Effects and limits of ACA explored at NHBR Health Care Forum


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Dr. Aaron Carroll didn't exactly provide the most reassuring words to the hundreds of people attending the fourth annual NHBR Health Care Forum, who were there to learn more about how the Affordable Care Act will affect their business.

Instead, Carroll came out swinging at the forum, which was presented by MVP Health Care and held at the Grappone Conference Center in Concord.

Carroll, a pediatrician, professor and author who has explained the health care system to Americans through his CNN blog and as a guest on a host of TV shows, took on just about every truism held by health care policy wonks on both the left and right about the nation's health care system and health care reform.

Carroll debunked the idea that the ACA could improve cost, quality and access at the same time. Those chanting the mantra "cheaper, better, faster" were simply wrong, he said.

"You can't do all these things at the same time," he said.

The United States has such an "irrational" health care system that, given its wealth, it manages to rank lowest, or near lowest when it comes to all three categories, as measured against developed countries around the world.

When it comes to access, he said, almost every other developed nation in the world has universal coverage. Only three countries besides the United States do not -- Chile, Turkey and Mexico.

Nevertheless, he said, while the ACA will probably reduce the number of uninsured from about 50 million to 15 million, many of those remaining 15 million will pay a penalty to stay out of the system, and later on pay for the privilege of seeking coverage when they are sick enough to really need it.

Even adding millions of paying customers to the health care system won't stop rising costs.

In the United States, health care accounts for 17 percent of the nation's gross domestic product. It's a percentage that, compared to other countries, is "just off the charts -- one-sixth of every dollar. That alone is unbelievable," said Carroll.

Given this amount of spending, the U.S. should have best quality in the world when it comes to providing health. But in the end -- despite billions spent on CT scanners, MRI imaging and other high-priced technology and procedures -- it has the fewest doctors, hospitals and hospital beds per capita among industrialized nations.

"We all hear about the long lines in other countries, but we all know how hard it is to get into see your doctor in the U.S.," said Carroll.

The United States, he said, has higher rates of lung cancer (despite lower smoking rates). It has high infant mortality rates, a higher maternal death rate during childbirth, and the overall death rate is lower than industrial countries.

Since the United States is spending so much more than other countries, and there is less access than other nations, that extra spending is all waste, he said.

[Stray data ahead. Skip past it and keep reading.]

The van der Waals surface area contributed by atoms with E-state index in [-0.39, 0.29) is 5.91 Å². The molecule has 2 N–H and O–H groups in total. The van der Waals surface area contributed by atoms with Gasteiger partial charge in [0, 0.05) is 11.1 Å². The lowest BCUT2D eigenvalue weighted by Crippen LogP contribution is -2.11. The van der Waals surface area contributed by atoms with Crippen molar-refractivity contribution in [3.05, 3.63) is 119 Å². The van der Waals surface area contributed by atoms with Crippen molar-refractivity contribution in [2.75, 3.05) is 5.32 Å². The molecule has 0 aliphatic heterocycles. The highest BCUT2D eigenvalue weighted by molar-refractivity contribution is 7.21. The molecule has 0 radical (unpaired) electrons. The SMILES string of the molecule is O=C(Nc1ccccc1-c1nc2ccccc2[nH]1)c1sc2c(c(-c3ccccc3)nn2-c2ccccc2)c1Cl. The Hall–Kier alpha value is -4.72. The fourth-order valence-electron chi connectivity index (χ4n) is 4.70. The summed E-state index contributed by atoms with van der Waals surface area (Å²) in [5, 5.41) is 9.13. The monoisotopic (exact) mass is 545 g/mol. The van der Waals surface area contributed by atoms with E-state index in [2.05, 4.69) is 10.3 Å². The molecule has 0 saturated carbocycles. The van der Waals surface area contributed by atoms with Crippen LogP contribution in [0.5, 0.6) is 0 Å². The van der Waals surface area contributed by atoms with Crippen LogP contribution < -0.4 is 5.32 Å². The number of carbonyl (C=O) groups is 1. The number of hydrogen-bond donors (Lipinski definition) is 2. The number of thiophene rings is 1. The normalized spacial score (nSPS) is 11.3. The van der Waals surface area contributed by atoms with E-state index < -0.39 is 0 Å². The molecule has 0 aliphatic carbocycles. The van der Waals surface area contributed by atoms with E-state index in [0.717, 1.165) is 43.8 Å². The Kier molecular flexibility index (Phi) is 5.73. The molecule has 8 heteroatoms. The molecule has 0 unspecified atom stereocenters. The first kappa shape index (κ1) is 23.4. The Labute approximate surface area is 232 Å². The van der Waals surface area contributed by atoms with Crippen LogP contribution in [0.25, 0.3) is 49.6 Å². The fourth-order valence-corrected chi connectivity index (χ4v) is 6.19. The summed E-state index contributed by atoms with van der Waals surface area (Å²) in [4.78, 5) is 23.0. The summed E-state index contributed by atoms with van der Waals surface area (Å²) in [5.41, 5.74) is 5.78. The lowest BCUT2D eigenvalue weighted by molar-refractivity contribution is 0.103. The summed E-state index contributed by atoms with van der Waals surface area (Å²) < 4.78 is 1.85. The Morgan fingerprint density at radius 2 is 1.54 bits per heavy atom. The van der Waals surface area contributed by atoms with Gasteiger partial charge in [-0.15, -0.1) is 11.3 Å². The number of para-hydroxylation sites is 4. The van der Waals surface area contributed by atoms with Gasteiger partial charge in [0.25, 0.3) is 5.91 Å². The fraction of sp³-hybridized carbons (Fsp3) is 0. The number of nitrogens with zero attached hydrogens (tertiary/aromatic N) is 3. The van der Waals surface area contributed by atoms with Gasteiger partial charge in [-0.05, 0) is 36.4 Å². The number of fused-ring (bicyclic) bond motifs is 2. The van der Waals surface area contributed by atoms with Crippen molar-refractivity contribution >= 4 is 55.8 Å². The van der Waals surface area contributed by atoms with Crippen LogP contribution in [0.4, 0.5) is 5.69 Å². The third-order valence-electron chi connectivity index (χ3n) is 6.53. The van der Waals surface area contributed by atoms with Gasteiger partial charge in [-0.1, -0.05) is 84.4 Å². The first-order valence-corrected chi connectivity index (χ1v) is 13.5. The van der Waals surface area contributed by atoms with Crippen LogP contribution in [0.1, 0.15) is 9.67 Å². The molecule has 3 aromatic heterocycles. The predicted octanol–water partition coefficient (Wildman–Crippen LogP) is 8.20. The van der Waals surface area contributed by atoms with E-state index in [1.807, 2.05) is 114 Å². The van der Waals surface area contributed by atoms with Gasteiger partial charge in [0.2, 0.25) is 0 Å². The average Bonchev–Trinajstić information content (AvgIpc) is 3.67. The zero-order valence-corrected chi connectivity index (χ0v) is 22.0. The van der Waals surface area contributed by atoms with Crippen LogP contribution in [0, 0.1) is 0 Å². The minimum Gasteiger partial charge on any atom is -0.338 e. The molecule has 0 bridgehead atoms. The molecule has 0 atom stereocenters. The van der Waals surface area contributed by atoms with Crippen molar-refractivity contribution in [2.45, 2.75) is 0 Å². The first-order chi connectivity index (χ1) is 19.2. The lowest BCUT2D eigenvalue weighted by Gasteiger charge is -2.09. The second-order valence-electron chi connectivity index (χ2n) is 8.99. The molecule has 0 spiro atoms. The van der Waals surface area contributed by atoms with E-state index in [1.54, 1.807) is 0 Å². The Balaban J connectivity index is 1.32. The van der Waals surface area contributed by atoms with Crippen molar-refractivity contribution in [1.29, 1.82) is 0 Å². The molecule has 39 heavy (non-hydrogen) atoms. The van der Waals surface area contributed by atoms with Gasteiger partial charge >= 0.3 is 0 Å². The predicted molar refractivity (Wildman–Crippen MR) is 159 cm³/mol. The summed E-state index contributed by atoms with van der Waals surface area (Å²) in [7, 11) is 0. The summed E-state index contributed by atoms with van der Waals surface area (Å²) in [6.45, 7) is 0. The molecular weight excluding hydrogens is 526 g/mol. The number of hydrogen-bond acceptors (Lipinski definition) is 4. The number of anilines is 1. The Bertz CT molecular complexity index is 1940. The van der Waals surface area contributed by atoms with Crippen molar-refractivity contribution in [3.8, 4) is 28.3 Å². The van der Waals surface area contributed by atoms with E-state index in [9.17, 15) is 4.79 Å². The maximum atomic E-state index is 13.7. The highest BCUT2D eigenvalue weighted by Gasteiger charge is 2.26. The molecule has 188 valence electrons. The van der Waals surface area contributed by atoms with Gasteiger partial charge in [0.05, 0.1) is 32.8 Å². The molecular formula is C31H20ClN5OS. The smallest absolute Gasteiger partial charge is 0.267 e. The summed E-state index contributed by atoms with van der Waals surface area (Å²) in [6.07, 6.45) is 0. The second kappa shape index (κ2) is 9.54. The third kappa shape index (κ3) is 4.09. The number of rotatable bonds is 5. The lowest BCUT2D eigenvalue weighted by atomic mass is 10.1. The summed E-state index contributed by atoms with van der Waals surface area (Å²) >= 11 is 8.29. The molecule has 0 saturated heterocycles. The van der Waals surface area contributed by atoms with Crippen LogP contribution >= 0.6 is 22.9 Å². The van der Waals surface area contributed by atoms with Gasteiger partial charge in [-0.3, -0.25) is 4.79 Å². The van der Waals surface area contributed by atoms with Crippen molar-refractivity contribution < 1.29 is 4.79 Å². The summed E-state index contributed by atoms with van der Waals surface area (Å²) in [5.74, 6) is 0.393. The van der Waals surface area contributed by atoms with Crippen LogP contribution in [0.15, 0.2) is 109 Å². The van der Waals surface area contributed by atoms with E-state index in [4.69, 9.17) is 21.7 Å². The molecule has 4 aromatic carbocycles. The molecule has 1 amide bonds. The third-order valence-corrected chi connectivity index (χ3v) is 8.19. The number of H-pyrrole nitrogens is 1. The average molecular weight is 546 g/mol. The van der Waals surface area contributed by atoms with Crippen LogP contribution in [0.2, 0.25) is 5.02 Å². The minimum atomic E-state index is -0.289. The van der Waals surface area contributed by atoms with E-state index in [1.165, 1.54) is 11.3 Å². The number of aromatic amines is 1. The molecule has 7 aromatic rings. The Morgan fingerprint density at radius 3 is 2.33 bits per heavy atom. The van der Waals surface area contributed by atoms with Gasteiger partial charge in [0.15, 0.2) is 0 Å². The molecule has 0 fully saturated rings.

Carroll said the most common fixes proposed for cost and quality, whether it's the ACA's mandates and accountable care organizations or tort reform laws and vouchers, won't have much of an effect on the overall cost of health care.

Providers working together -- as they do in ACOs -- might help cut some costs, but when providers control more of the market, "the pressure is to pay them more."As for tort reform, while necessary, it "does not save very much."Neither does block-granting Medicaid, he said. Or raising the eligibility age for Medicare, since it's cheaper to cover those in their late sixties under Medicare than at their workplace.

"You take the healthiest people out of the Medicare pool and you end up putting the sickest people in the private insurance pool," he said.While Carroll didn't specifically spell out what changes would work to improve cost, quality and access, he did allude to other countries that caused the United States to suffer by comparison. Only two, he said, had a strict government-run health care system. The others were some combination of public and private, with more government intervention.

"Government isn't good at innovation, but it does hold down costs," he said.

The Health Care Forum also included a panel of New Hampshire experts who discussed the ramifications of the ACA in New Hampshire.

The panelists were Charla Bizios Stephens, director of the Human Resources State Council of New Hampshire and litigation director at McLane, Graf, Raulerson & Middleton; Lucy Hodder, chair of the Health Care Practice Group at the Concord-based law firm of Rath, Young & Pignatelli; Frank G. McDougall, vice president of government affairs at Dartmouth-Hitchcock Medical Center; Don Pfundstein, an insurance and regulatory attorney and shareholder and director of the Concord-based law firm of Gallagher Callahan & Gartrell; and Rachel Rowe, executive director of the Granite Healthcare Network.

Taking questions from the audience, the panel explored the intricacies of the ACA and health care reform in general, and how it affects Granite State employers and their employees.

Other sponsors of the Health Care Forum were: Anthem; Harvard Pilgrim Health Care; NH Sportsplex/Executive Health & Sports Center; Gallagher, Callahan & Gartrell; Geneia, Northeast Delta Dental; The Scott Lawson Group; and ENH Power.

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